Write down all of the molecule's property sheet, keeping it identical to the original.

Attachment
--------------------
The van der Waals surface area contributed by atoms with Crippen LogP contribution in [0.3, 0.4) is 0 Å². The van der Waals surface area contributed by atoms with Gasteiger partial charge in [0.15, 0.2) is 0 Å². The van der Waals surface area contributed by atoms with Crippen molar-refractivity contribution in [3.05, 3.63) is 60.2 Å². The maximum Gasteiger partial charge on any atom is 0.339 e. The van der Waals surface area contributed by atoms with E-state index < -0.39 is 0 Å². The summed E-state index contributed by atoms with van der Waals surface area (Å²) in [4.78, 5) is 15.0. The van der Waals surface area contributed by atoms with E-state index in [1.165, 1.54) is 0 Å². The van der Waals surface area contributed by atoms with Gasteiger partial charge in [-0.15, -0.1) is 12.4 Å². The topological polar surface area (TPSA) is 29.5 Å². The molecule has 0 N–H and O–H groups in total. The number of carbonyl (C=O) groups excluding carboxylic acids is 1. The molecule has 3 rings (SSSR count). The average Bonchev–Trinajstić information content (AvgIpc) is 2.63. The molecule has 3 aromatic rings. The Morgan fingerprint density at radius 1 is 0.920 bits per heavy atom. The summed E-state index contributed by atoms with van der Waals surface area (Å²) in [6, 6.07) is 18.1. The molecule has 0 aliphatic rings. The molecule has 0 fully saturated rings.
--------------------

The van der Waals surface area contributed by atoms with Crippen LogP contribution in [0.3, 0.4) is 0 Å². The van der Waals surface area contributed by atoms with Gasteiger partial charge in [0.15, 0.2) is 0 Å². The van der Waals surface area contributed by atoms with Crippen molar-refractivity contribution in [3.05, 3.63) is 60.2 Å². The maximum Gasteiger partial charge on any atom is 0.339 e. The van der Waals surface area contributed by atoms with E-state index < -0.39 is 0 Å². The summed E-state index contributed by atoms with van der Waals surface area (Å²) in [4.78, 5) is 15.0. The van der Waals surface area contributed by atoms with E-state index in [1.165, 1.54) is 0 Å². The van der Waals surface area contributed by atoms with Gasteiger partial charge in [-0.15, -0.1) is 12.4 Å². The topological polar surface area (TPSA) is 29.5 Å². The molecule has 0 N–H and O–H groups in total. The number of carbonyl (C=O) groups excluding carboxylic acids is 1. The molecule has 3 rings (SSSR count). The average Bonchev–Trinajstić information content (AvgIpc) is 2.63. The molecule has 3 aromatic rings. The Morgan fingerprint density at radius 1 is 0.920 bits per heavy atom. The summed E-state index contributed by atoms with van der Waals surface area (Å²) in [6, 6.07) is 18.1. The molecule has 0 aliphatic rings. The molecule has 0 fully saturated rings.